Justice in Aging: Social Security COLA Adjustment, and more

Oct 18, 2022

Social Security Announces 8.7 Percent Benefit Increase for 2023

Here’s what we’re watching in Washington:


Social Security Announces 8.7 Percent Benefit Increase for 2023

The Social Security Administration announced that the Social Security cost-of-living adjustment (COLA) for next year is 8.7%. This will translate to approximately $145 a month more for the average Social Security benefit for retired workers starting in January of 2023. The Supplemental Security Income benefit will increase by $73 to $914 per month.


While this is one of the largest COLA increases in decades, it is also a reflection of the inflation that has raised the cost of living for Americans across the country, in particular those at or near poverty who spend a higher portion of their income on necessities like food, rent, and gas.


Comment on Rule that Allows Medicaid Terminations During the COVID-19 Public Health EmergencyOn Thursday, U.S. Department of Health & Human Services (HHS) Secretary Becerra issued a 90-day extension of the COVID-19 public health emergency (PHE), meaning the PHE will not end before January 2023.


HHS has committed to providing states and stakeholders with at least 60-days’ notice before ending the PHE. This extension is especially important in light of the Centers for Medicare & Medicaid Services (CMS) decision to reopen the Trump Administration's interim final rule (IFR) requiring states to terminate Medicaid coverage for certain populations during the PHE.


As a result of the IFR, individuals who turn 65 years old or obtain Medicare, in addition to other populations, have lost Medicaid coverage for critical medical services, as well as home and community-based services, dental, vision, hearing, and other services not covered by Medicare. CMS is proposing to rescind the IFR and reinstate the prior protections established under law.


Advocates have until October 27th to submit comments in support of rescinding the IFR. In addition to submitting comments, organizations can join a Justice in Aging and the National Health Law Program sign on letter. To add your organization, complete this form by October 24White House Legal Aid Interagency Roundtable Seeks Input on Simplifying Federal Benefits Forms, Language, and ProcessesIn May 2021, President Biden issued a Memorandum on Restoring the Department of Justice’s Access-to-Justice Function and Reinvigorating the White House Legal Aid Interagency Roundtable to ensure that all persons in this country enjoy the protections and benefits of our legal system.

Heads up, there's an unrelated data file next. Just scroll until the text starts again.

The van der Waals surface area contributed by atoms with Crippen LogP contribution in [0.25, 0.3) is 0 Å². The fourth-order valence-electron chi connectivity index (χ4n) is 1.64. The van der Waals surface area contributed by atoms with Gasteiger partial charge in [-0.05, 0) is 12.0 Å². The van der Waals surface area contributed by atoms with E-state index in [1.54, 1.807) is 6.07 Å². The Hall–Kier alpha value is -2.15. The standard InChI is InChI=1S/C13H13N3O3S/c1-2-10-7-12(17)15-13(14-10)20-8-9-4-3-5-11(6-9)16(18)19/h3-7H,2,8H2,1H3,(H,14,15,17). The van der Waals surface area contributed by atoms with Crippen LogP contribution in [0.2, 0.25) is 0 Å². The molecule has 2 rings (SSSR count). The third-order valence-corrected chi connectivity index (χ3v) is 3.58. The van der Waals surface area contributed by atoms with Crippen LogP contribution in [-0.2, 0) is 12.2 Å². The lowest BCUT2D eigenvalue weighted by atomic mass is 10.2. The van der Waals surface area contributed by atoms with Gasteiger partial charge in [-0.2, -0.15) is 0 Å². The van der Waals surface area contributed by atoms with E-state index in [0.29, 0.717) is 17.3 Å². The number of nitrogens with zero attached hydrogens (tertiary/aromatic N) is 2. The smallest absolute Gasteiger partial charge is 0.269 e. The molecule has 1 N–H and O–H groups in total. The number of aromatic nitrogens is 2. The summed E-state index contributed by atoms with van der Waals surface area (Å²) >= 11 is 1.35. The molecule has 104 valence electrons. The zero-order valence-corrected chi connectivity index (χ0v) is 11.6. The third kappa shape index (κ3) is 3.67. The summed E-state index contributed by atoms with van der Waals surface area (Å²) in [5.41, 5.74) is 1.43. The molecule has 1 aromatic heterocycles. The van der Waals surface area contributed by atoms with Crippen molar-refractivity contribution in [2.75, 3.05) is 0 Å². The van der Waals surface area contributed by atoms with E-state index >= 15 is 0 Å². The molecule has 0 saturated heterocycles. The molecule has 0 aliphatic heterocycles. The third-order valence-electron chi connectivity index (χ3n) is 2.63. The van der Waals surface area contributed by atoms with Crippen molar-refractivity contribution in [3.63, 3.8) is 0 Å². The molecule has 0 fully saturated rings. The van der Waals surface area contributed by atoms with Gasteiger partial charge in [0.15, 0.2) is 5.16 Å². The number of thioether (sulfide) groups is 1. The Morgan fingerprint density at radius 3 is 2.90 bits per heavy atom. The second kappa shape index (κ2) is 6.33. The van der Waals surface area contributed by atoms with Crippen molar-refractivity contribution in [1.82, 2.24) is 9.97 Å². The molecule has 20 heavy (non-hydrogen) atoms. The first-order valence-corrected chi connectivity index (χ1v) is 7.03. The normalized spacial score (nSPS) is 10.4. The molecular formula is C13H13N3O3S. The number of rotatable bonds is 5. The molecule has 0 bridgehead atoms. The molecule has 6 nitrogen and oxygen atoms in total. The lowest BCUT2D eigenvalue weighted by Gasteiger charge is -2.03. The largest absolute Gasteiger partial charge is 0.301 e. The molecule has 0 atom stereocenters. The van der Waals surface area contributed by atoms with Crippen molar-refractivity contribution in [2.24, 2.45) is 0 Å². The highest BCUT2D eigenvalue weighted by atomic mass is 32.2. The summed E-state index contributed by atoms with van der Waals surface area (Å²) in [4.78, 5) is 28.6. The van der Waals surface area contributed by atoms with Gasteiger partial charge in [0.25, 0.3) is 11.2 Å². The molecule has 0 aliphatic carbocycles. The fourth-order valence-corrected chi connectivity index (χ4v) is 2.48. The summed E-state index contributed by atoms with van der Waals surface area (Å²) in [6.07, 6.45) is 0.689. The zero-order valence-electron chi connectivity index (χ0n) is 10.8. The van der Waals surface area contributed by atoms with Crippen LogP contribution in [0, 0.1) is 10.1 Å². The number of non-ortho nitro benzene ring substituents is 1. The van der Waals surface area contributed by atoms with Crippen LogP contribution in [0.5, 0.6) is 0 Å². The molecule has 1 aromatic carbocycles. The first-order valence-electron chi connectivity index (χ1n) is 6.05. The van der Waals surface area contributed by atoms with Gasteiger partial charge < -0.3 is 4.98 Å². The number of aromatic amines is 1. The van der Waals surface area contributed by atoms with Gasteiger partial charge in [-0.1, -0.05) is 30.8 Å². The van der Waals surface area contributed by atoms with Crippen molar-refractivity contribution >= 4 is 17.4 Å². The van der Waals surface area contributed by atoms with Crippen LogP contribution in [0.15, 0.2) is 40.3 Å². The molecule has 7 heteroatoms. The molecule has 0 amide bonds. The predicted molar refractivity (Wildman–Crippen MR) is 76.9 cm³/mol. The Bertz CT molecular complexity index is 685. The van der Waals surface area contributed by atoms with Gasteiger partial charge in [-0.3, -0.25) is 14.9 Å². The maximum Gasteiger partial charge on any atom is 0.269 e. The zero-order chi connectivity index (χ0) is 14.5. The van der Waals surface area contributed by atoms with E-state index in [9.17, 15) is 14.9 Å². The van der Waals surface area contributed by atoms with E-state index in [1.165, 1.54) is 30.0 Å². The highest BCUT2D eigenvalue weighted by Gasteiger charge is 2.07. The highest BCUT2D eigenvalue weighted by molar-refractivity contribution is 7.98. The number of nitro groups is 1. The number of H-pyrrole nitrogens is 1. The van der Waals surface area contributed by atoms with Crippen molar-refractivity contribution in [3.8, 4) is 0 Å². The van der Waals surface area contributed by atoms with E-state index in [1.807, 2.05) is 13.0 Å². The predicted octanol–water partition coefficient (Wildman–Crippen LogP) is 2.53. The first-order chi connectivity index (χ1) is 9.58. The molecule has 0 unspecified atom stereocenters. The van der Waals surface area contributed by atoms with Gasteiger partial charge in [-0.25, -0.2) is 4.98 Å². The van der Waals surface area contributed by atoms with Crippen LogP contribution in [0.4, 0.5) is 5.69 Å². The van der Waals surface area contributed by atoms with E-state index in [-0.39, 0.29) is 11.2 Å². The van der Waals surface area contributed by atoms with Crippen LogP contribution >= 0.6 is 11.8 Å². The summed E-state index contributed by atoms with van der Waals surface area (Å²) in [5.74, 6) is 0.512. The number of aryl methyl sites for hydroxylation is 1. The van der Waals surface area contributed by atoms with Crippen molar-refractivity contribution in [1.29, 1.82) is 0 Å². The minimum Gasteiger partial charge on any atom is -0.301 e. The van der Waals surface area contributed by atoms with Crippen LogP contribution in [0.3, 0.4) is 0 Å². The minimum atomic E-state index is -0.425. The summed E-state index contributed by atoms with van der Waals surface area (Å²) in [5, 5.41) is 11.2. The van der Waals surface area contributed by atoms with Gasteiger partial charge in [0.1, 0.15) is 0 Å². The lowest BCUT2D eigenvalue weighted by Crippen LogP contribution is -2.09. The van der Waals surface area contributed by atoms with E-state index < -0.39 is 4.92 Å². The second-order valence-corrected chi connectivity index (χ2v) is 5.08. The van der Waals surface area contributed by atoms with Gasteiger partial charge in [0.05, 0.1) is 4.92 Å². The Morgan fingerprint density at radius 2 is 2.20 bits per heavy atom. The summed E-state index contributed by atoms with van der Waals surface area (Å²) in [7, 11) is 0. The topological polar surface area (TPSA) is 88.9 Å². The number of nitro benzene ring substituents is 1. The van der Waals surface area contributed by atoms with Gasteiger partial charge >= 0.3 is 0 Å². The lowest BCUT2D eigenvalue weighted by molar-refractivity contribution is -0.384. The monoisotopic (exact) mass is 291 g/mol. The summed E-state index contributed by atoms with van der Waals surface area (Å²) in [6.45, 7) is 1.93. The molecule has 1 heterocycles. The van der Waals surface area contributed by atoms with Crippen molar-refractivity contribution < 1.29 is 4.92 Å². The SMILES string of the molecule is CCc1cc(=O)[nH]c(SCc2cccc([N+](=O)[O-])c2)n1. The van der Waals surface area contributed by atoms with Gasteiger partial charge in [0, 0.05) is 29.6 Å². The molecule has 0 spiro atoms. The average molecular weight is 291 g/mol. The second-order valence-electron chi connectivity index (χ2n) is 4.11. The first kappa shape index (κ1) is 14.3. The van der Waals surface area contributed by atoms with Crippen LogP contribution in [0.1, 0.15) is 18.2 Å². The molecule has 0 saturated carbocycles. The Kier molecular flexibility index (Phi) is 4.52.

For 2022, the Roundtable is focusing on advancing access to justice across federal programs and benefits, particularly for marginalized communities, through the simplification of federal forms, language, and processes. The goals are to increase legal assistance and allow under-resourced legal aid providers to reach more of those in need by reducing demand where appropriate through simplification.


The Administration is seeking input from advocates who help people access federal benefits and appeal denials to understand where and how federal forms and processes most need to be simplified. To inform this process, advocates can complete a short five question survey by no later than Tuesday, October 18, 2022.


HHS Relaunches Language Access Steering CommitteeLast week, HHS announced they are relaunching the Language Access Steering Committee, which tasks agencies with reassessing and updating their language access plans to ensure meaningful access for people with limited English proficiency (LEP) to HHS-administered health and human services programs, such as Medicare, and activities. HHS also announced over $4 million in grants to 11 organizations to address issues regarding the availability of in-language resources in health-related settings. 


Learn more about these important initiatives in the HHS announcement.


Latest Annual Homeless Assessment Report Confirms Growing Concerns About Older Adult HomelessnessThe National Alliance to End Homelessness recently released the 2019–2020 Annual Homeless Assessment Report (AHAR) Part 2, which sheds light on specific issues faced by older adults, particularly those 65 and older.


Key findings from this report are that the percentage of people age 55 and older experiencing sheltered homelessness increased by 1.5% in 2020 from 2019; and that in 2020, one in three individuals experiencing chronic homelessness were age 55 and over, a disproportionately high representation of older adults.


Learn more about Justice in Aging’s work on housing and homelessness prevention.


Stay up-to-date on Justice in Aging’s COVID-19 Resources for Advocates Serving Older Adults webpage.